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Monday, August 20, 2012

something something

I must tell you, I have absolutely no idea what I'm doing.

I listened to this on the radio yesterday while my son slept in the back seat and I drove around aimlessly through this schizophrenic city of mine and it nearly brought me to tears.
"And I had the meeting with — giving the food to one of the small children who was dying of hunger. He was at the last stages. Suddenly, I had this experience that is to me the founding experience of humanity, which is discovering through empathy that you really are one with the man who is suffering. You know, you identify yourself with this person, and this can be so strong. So I made at the time the promise to the small child that I will try from now on not to ever turn away my eyes from somebody who is suffering. And that was a turning point in my life."
 Incorporating the weakness, seeing that fragility is part of the system, is as necessary as the strong, rigid parts, that is as much the key to living as striving to remain strong and powerful.

School has started again and I am back in the throes of that striving, of arming myself against a brutal, unknowable future. I am studying marketing and data analysis. Sometimes I am very certain that these subjects are bullshit, that they are merely ways for humans to try to quantify and control that which is totally uncontrollable, that which is brutal and unknowable. But I study anyway and I believe too that it will make me strong.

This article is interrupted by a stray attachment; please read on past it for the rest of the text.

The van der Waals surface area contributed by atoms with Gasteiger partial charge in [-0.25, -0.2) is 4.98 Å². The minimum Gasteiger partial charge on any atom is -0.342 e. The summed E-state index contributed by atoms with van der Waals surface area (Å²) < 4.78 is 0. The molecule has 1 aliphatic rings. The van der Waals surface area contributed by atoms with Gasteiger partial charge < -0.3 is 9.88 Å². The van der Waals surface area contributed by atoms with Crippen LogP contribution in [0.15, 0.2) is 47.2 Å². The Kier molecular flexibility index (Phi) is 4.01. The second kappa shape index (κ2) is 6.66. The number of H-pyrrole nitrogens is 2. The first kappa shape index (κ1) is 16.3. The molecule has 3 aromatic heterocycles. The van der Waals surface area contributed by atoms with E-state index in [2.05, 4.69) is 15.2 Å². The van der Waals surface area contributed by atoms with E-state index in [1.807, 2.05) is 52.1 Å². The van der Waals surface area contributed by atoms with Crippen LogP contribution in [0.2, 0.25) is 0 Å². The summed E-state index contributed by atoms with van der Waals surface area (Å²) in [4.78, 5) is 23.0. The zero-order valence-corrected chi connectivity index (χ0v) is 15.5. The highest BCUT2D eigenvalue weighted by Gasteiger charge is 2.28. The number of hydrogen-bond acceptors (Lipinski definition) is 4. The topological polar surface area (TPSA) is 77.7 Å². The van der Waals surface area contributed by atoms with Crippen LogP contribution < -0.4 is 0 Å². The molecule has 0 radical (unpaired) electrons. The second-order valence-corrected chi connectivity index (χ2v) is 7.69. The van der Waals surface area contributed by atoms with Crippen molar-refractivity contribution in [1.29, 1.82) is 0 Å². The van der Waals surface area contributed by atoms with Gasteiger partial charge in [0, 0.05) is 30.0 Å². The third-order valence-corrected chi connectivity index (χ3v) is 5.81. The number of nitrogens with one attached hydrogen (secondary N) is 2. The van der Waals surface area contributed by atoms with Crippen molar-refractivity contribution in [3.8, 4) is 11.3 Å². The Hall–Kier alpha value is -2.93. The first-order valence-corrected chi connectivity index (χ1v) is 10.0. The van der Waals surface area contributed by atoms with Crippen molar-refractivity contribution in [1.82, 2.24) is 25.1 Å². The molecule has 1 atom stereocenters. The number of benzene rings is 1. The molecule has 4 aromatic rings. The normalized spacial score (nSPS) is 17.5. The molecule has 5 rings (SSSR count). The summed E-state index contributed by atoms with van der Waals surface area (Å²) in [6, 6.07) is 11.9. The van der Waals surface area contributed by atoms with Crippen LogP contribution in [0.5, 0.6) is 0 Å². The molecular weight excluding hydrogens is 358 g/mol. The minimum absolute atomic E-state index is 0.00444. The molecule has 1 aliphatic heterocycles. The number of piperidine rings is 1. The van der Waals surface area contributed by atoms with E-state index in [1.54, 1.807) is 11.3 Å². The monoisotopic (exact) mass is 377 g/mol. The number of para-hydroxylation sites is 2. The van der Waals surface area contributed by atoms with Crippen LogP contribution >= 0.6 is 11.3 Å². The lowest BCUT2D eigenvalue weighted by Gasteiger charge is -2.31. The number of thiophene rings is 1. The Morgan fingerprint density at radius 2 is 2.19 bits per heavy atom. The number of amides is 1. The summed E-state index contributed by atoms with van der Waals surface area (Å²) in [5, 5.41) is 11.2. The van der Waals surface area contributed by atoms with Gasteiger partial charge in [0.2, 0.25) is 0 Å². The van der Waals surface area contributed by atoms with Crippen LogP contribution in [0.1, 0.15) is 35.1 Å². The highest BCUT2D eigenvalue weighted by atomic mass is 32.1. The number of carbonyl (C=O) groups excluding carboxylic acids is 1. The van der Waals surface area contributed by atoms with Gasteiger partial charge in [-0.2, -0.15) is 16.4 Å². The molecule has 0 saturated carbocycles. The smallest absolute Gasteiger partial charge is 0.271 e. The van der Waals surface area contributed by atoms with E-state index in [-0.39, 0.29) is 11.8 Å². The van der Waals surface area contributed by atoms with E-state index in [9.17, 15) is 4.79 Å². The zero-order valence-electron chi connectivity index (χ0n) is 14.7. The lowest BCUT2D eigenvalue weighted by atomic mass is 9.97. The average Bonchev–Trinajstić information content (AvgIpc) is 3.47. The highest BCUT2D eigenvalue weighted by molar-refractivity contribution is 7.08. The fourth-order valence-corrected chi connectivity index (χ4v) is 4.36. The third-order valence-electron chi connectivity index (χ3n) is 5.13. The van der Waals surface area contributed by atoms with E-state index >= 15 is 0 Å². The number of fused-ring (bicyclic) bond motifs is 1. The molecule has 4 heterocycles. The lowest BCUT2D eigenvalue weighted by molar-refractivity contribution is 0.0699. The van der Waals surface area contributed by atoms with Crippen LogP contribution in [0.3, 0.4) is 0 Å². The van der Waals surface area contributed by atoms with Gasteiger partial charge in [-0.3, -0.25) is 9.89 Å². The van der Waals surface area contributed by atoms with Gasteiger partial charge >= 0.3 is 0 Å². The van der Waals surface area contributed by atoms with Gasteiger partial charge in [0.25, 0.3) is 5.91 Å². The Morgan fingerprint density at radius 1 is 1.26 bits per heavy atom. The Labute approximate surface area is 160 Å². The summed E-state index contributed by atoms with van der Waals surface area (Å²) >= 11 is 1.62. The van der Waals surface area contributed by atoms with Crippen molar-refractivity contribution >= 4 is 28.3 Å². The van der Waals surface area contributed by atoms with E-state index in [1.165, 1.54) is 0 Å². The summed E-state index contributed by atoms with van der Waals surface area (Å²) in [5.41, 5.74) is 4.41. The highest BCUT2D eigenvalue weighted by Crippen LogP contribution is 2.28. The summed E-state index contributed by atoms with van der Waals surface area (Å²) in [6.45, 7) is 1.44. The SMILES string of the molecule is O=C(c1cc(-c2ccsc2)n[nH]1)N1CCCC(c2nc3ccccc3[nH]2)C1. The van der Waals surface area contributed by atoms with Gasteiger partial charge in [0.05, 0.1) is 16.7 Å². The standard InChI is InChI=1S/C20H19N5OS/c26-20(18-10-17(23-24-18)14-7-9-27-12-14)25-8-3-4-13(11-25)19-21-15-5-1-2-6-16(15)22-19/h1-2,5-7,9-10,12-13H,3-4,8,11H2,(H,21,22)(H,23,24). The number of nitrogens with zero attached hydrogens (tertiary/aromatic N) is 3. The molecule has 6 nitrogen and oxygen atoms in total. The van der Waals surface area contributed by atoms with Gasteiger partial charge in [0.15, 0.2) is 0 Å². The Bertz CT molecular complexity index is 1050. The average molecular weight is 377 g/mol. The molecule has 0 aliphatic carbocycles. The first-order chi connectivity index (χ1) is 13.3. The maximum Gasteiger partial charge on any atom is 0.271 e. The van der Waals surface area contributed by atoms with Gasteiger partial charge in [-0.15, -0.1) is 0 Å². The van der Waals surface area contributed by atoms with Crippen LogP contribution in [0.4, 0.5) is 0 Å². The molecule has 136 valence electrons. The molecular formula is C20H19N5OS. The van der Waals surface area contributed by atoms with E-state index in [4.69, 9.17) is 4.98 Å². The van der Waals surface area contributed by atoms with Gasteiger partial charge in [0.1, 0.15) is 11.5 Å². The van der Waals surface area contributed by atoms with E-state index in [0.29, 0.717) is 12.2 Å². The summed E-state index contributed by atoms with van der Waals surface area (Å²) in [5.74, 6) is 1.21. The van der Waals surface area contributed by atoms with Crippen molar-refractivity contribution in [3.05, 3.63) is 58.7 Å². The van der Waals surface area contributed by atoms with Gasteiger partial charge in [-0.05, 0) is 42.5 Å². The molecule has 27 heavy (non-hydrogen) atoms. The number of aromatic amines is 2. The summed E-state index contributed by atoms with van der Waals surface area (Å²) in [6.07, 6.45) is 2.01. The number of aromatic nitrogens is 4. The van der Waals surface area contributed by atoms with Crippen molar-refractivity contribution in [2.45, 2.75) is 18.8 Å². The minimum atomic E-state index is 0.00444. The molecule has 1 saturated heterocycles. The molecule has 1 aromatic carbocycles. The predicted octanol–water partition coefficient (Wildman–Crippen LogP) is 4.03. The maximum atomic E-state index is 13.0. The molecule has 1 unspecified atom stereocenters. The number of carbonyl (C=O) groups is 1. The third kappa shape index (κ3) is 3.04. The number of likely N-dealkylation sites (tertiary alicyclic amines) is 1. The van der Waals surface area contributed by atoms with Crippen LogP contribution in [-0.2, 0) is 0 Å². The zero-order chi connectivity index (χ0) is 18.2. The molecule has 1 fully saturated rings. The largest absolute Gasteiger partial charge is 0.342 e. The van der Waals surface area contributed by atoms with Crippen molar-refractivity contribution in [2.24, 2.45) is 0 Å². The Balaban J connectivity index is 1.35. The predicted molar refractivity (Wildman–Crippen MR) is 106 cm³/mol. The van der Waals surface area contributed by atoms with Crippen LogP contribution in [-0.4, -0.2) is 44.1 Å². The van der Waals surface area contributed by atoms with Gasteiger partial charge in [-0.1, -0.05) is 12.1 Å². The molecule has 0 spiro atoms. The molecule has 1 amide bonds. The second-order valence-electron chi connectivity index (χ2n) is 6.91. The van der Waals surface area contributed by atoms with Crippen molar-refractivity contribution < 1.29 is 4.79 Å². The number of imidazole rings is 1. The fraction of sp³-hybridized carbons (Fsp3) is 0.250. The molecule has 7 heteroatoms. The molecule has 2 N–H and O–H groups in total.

Yet deep down I have this softness that flows under the crust, makes the crust weak, makes sinkholes.

Don't push too hard.

I wrote another short story last night all in one sitting. It's about a bunch of friends who decide to build a castle in the middle of a road because they realize that once you agree to stop seeing the road as a road it becomes just one more place on this planet, and then you can do whatever you want with it. I think it's good. I dunno where I'll send it just yet, but it'll go somewhere. Maybe I'll shoot for the moon and send it to The New Yorker. Maybe I'll print out a few copies of it and burn it in my front yard. Maybe I'll read it to my son as a bedtime story every night for the next thirteen years so that he grows to understand that just because 6 billion other people see something one way doesn't mean it's right, or true, or just. That's easily as good a message as playing nice with others. After all this world wasn't built by those who played nice, it was built by those who grabbed a shovel and stuck it in the dirt.

But then, you can't forget the suffering and sick and weary and heartbroken, either. What good is a castle if you have no one to share it with?

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